1. Rollercoaster pricing or fake sales: The terms ‘rollercoaster pricing’ and ‘fake sales’ refer to a strategy where retailers incrementally increase a product’s price and then abruptly lower it, promoting a discount based on this inflated price.
2. Yo-Yo Pricing: Here, prices fluctuate frequently, sometimes even within days or weeks. Retailers might present these as limited time offers to stimulate quick sales.
3. Bundle Pricing: Retailers offer an item for free or at a discount with the purchase of another product. However, the price of the main item might be increased to offset the cost of the ‘free’ item.
And here are PriceSpy’s tips on how to shop smartly to avoid deceptive sales tactics:
- Search out the cheapest price
Don’t settle on the first price you see. Take the time to compare prices across different retailers. This step is crucial, as the same item can often be found at a better price elsewhere, leading to significant savings.
- Check the price history
Gaining insight into the true worth of a product is possible by examining its historical pricing data. This information provides a transparent view of how the product’s price has varied over time, enabling shoppers to make more informed purchasing decisions.
- Efficient Shopping with Price Alerts
It’s also worthwhile that shoppers make the most of free features, such as price alerts for items they are interested in buying. These alerts notify a shopper when the price of a monitored item falls below a set threshold.
Finally, if you want to know what shoppers may be looking to buy, PriceSpy has shared the most-popular products and categories Kiwis were looking to buy on Boxing Day last year.
Five tips for shopping the 2023 Boxing Day sales
Consumer NZ shares 5 tips to help New Zealanders spend smarter and navigate the frantic marketing frenzy this Boxing Day.
- Shop carefully
The Consumer Guarantees Act (CGA) provides great consumer protection but doesn’t require retailers to provide a refund if you buy something and change your mind about it.
“It’s easy to get swept up in a buying frenzy when something on special catches your eye,” said Jessica Walker, Consumer communications and campaigns manager.
“Once you’ve bought it, the retailer is not obliged to provide you with a refund just because you change your mind or your circumstances change. But check with the store, as some have generous returns policies.”
- Don’t fall for the hype
Walker wants to warn shoppers that promotions are often not what they seem.
“Don’t fall for a massive discount on a ‘usual’ price without checking the ‘usual’ price. The actual savings could be very different from the advertised offering,” says Walker.
“Different stores will have different ‘usual’ prices, too. Check out PriceSpy and PriceMe to gauge the real value of any items that catch your eye.”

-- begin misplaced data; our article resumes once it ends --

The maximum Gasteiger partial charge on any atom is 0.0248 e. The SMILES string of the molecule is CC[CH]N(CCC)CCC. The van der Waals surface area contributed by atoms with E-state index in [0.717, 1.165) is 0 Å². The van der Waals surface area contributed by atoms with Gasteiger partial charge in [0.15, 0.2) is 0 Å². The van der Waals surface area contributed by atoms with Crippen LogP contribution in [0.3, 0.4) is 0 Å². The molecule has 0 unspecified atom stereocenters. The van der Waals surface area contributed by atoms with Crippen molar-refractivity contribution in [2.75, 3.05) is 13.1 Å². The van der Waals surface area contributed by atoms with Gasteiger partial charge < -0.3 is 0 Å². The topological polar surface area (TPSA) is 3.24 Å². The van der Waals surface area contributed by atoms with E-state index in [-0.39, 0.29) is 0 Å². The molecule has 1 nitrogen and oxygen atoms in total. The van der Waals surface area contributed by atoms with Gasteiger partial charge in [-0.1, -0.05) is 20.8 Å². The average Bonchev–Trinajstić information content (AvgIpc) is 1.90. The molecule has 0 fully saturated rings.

- Don’t believe the disclaimers
Limitations or blanket disclaimers on sale items like “no refunds” or “no exchanges” are misleading.
“Whether you purchase an item on sale or not, you have rights under both the Consumer Guarantees Act (CGA) and the Fair-Trading Act (FTA). We think a store that displays a ‘no refunds’ sign is breaching the FTA.”
“If you get your heavily discounted air fryer home on Boxing Day and it doesn’t work, you are entitled to a refund – even if the retailer said, ‘no refunds’.”
- Don’t waste your money on warranties
Under the CGA, manufacturers and retailers must guarantee the products they sell. This includes guaranteeing that goods are of acceptable quality and fit for their purpose.
“If your product develops a fault when it’s still reasonably new, the retailer is required to sort the problem – even if the manufacturer’s warranty has expired,” says Walker.
“You’re already covered. Say no to extended warranties, and don’t be fobbed off by a store trying to tell you a product is out of warranty.”
- Know your consumer rights
Research from the Ministry of Business, Innovation and Employment found that almost 50% of 18-26-year-olds are likely to leave a complaint unresolved due to gaps in consumer knowledge.
“The CGA gives people powerful rights, but we can’t exercise them if we don’t know about them.
“For example, if your new washing machine won’t work properly, you can claim for laundry costs or the cost of hiring a replacement machine while your machine is being fixed.
“The act also applies to goods you hire and gifts, too. If you’re gifted something, you have the same rights as if you bought it yourself, and you can seek redress directly for any problem. However, you will need a gift receipt or proof of purchase.
“If you buy a product knowing about an existing fault, such as buying a ‘second’, you can’t then ask the retailer to fix the problem.
“Get to know your rights under the CGA using our handy explainer so you’re confident exercising them.”